As discussed above, different cell types express different Bcl2 factors in addition to a cell-specific post-translational modification signature which could explain why dopaminergic neurons are more susceptible to stress in comparison to other cell types. The presence and importance of Mcl1 in dopaminergic neurons might be exploited to enhance the resilience of dopaminergic neurons to stress as is apparent from our described results. But what is the best strategy to enhance Mcl1 function? Mcl1 is a relatively short-lived protein, prone to various post-translational modifications such as phosphorylation and ubiquitination14. Interfering with the degradation of Mcl1 may prove a promising strategy. Interestingly, the Bax E3 ligase Parkin has also been reported to target Mcl122, implicating Parkin in controlling the balance between neuronal survival and cell death. How familial mutations in Parkin would shift the balance between this pro-apoptotic and pro-survival Bcl2 factor remains to be studied as well as if these results are the consequence of different cell types studied. More importantly, several additional E3 ubiquitin ligases have been identified that can tag Mcl1 for degradation, which includes Mcl-1 ubiquitin ligase E3 (Mule; also known as Huwe1 or ARF-BP1), Trim17, beta transducin-containing protein (β-TrCP), F-Box and WD containing 7 protein (FBW7), and cell-division cycle protein 20 activated anaphase promoting complex (APC/CCDC20)25,26,27,28,29. Conversely, ubiquitination of Mcl1 can be reversed by the deubiquitinase USP9X and the more recently identified USP1330,31. The expanding list of potential Mcl1 E3 ligases emphasize the need to delve deeper into ubiquitination and degradation of Mcl1 in the dopamine system. Expression of any E3 ligase acting on Mcl1 specifically in the dopamine system would justify pursuing the development of small molecule inhibitors targeting this E3 ligase.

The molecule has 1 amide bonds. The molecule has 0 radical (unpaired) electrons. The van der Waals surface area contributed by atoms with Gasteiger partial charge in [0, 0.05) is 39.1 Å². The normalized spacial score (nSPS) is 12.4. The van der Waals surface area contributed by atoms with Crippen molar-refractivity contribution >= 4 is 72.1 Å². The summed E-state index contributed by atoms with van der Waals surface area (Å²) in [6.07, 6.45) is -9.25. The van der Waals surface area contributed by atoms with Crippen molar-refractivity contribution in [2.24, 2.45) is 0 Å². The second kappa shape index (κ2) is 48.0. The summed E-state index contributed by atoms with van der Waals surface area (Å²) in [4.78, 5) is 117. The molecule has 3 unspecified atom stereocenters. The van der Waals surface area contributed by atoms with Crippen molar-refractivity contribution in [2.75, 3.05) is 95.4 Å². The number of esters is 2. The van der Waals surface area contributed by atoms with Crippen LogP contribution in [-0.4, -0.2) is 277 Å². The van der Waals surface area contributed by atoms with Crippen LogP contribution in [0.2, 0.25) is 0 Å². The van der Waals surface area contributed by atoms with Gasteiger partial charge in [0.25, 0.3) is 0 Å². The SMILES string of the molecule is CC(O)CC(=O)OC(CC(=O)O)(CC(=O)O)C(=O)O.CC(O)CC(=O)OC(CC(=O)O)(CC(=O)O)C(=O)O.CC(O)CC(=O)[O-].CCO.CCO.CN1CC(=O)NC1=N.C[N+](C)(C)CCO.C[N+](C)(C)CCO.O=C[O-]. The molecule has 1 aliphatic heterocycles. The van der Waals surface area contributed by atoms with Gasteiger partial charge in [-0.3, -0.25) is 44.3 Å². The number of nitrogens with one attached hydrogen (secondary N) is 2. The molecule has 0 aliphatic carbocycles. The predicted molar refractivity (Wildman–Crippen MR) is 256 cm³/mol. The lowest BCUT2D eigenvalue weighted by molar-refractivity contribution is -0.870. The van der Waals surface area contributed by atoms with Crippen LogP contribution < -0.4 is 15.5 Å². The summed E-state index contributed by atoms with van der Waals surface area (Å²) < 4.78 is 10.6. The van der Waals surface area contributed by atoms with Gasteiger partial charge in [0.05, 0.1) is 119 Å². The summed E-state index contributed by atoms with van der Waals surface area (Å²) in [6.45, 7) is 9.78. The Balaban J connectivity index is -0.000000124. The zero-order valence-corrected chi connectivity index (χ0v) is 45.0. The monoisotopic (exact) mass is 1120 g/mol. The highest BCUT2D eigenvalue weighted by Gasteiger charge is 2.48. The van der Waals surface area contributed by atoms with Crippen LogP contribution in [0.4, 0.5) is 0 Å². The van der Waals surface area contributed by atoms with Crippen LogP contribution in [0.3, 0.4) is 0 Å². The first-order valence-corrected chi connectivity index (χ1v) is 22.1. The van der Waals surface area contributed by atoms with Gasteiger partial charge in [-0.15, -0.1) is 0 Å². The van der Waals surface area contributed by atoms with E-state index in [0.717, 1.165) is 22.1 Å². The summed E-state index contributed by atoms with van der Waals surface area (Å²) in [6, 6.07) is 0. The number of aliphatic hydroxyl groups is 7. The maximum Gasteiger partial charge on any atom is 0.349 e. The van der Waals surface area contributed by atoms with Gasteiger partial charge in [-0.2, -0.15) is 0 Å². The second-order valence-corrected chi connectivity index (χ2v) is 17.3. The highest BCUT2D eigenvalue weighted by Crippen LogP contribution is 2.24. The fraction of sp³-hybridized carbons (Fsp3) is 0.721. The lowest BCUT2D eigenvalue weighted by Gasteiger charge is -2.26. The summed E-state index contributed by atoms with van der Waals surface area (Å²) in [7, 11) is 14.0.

In conclusion, we have identified Mcl1 as a crucial Bcl2 factor essential for the survival of dopaminergic neurons. The mRNA and protein levels of Mcl1 as well as functional activity all contribute to dopaminergic resilience and may constitute the weakest link in the chain controlling dopaminergic survival (Fig. 7). Enhanced expression or functional protein activity of Mcl1 warrants a focused program of therapeutic development to attenuate dopamine neuron death in response to apoptotic stressors in Parkinson’s disease. Further, the repertoire of Bcl2 factors (“Bcl2 code”) and other apoptosis regulators appears to be uniquely balanced in different cell types beyond the CNS – opening the door to broader cell type-specific ablation or protection strategies.